Shen Yun a Reminder of China’s Nearly-Lost Culture for Houston Audience
HOUSTON—Shen Yun Performing Arts is often full of surprises for audience members.
The New York-based company largely performs classical Chinese dance which, though it has been passed down over thousands of years, is still little-known in the West.
This is because the traditional Chinese culture illuminated by Shen Yun, now in its 10th year, is a 5,000-year-old culture that was once almost lost.
“It’s a reminder, I think, of the beauty of Chinese culture and history,” said Paul Dewey, regional executive director of a non-profit organization, of Shen Yun after the Dec. 23 matinee. “I’m certainly seeing it portrayed on stage.”
Mr. Dewey has lived in Asia and traveled to China a few times, and so the news that Shen Yun was not something that could be seen in China did not come as a shock to him.
China was once known as the land of the divine so traditional Chinese culture, and thus its arts, were deeply spiritual. When the Chinese Communist Party came into power, it launched campaigns like the Cultural Revolution to destroy the traditional culture in favor of promoting atheism and struggle.
Mr. Dewey said he doubted the folk and ethnic dances from some of China’s 50-some ethnic minorities presented in the performance such as Mongolian dances, Tibetan dances, and an upbeat northern dance, would be promoted by the Chinese regime. But the dances were interesting to him, and likely educational for many, he said.
Though Chinese culture is vast and different from Mr. Dewey’s own background, dance and music are universal.
“People like to sing, people like to dance, people like to express themselves and they do it in different ways,” he said. “Overall, we’re more similar than we are different.”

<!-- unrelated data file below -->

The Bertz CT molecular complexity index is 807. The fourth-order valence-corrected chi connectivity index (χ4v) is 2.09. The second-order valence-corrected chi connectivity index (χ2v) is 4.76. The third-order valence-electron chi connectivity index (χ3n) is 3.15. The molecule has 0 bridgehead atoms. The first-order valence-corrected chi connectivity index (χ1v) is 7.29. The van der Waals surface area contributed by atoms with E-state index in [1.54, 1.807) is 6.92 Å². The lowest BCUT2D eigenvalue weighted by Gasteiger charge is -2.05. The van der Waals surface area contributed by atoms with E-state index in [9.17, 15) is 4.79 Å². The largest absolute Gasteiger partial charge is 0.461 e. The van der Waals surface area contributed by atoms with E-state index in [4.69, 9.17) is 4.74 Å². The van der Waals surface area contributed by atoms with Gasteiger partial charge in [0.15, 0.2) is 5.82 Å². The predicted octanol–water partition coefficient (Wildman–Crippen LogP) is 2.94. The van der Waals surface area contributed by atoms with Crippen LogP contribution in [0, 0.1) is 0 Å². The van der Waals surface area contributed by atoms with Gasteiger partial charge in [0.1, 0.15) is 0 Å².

Mr. Dewey also brought his daughter who is a gymnast to the performance. She enjoyed the high flips and synchronicity of the dancers, and said that during the performance she learned from the emcees that many of the flips and jumps in acrobatics and gymnastics have actually originated from classical Chinese dance.
Joe and Janeen Schneider had a similar experience at Wednesday afternoon’s performance.
Mr. Schneider, an engineer, said Shen Yun was culturally more different than anything he had ever seen before.
“But it is worth following because of the significance,” he said. The couple had a general impression of communist rule, such as the lack of freedom of belief. But Mr. Schneider said he had not understood the specific impact of it until he saw Shen Yun.
“It’s important for us to know that,” Mr. Schneider said. He referenced one dance that showed the ongoing persecution of the spiritual practice Falun Gong in China. Mrs. Schneider explained how Shen Yun connected the dots of how spirituality and the arts were intertwined, and how the arts had been damaged under communist rule.
“This is a specific example as opposed to a general philosophy. You need both for your understanding of the effects of society,” Mr. Schneider said.
Reporting by Sonia Wu and Catherine Yang